Of course, there are many legends and myths tied to these ancient stones – the most famous of which is the petrification legend which some believe gave the stones their name. This story tells how a King was marching across the Cotswolds with his army, when he came across a witch. The witch said to him, “Seven long strides shalt thou take and if Long Compton thou canst see, King of England thou shalt be”. When the King took seven steps, a mound of earth (which can still be seen today) rose up and blocked his view of Long Compton, a nearby village. The witch cursed the King and his men, turning the King into the King Stone, the army into the King’s Men and another group of Knights, who were away planning treason, into the Whispering Knights. It is said that the witch became an elder tree, which still stands nearby today. If the tree is ever cut, then the spell will break and the King and his army will spring back to life.

Another legend says that it is impossible to count all of the King’s men, and that anyone who manages to count the same number of stones three times will have their heart’s desire. One story tells how a baker swore he could count the stones by placing a freshly baked loaf on top of each one, but the bread was stolen away by the fairies when his back was turned, ruining his plan. Make sure to have a go at counting the stones yourself should you pay them a visit!

Today, the Rollright Stones are a popular stopping point for visitors and walkers. They rest close to several walking routes, making them a pleasant diversion on a sunny day. They are also popular with stargazers, having become a Dark Sky Discovery Site in 2014.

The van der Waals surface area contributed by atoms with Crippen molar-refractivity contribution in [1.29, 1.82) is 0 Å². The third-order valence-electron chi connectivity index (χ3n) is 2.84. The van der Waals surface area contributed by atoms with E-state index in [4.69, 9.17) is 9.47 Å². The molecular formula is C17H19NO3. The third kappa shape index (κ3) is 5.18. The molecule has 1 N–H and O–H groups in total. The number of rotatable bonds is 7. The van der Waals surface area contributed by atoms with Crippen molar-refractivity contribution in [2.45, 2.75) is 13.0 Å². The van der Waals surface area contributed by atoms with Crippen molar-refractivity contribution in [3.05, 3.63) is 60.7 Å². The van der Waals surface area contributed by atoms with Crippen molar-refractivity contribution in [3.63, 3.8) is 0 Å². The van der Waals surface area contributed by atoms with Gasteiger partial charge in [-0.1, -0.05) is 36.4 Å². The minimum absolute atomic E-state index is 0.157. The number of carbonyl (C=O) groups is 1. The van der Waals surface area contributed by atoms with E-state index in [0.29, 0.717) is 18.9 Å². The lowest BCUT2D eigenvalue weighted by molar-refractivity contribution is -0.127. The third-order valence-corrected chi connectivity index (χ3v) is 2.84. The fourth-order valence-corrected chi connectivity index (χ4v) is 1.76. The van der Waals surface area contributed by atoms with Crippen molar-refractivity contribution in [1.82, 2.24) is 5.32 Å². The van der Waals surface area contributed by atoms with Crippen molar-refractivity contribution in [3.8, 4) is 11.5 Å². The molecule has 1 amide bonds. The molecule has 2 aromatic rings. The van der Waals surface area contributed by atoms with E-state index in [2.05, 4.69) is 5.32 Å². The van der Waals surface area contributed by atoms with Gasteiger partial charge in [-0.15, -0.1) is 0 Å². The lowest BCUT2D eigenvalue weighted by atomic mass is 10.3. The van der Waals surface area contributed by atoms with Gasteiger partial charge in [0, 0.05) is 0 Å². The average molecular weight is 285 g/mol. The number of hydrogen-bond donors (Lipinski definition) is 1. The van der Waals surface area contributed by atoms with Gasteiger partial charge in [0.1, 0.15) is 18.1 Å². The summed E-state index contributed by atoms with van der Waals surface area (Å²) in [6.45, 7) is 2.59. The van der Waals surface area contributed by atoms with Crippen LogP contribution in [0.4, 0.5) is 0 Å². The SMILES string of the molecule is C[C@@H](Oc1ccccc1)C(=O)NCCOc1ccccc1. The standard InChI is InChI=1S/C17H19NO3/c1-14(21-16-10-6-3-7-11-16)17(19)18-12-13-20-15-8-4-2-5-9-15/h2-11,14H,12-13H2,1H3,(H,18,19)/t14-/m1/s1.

Another more recent highlight of the site is the addition of some beautiful natural sculptures. In 2017, Banbury-based sculptors David and Adam Gosling completed a temporary sculpture of three fairies dancing, made from woven hazel, ivy, willow and lime. Previously, David Gosling also placed a similar sculpture of the Rollright Witch on the site, although it has since yielded to the elements.

The site is open to the public daily – if there’s not a warden manning the entrance, an honesty box system is in place for visitors. Entry is a reasonable £1 for adults and 50p for children, with all money going towards the upkeep of the site. Dogs are welcome on the lead, and there are plenty of places to sit and enjoy a picnic, or just take in the rolling hills and beautiful views.

The Cotswolds are full of hidden gems like the Rollright Stones. With a stay at Buckland Court, you’re perfectly located to discover everything on offer. And after a long day out and about, there’s something special about returning to a charming holiday cottage to relax and relive your adventures.

Find out more how you can stay at Buckland Court here, or order a brochure.

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Katy Peck

Katy Peck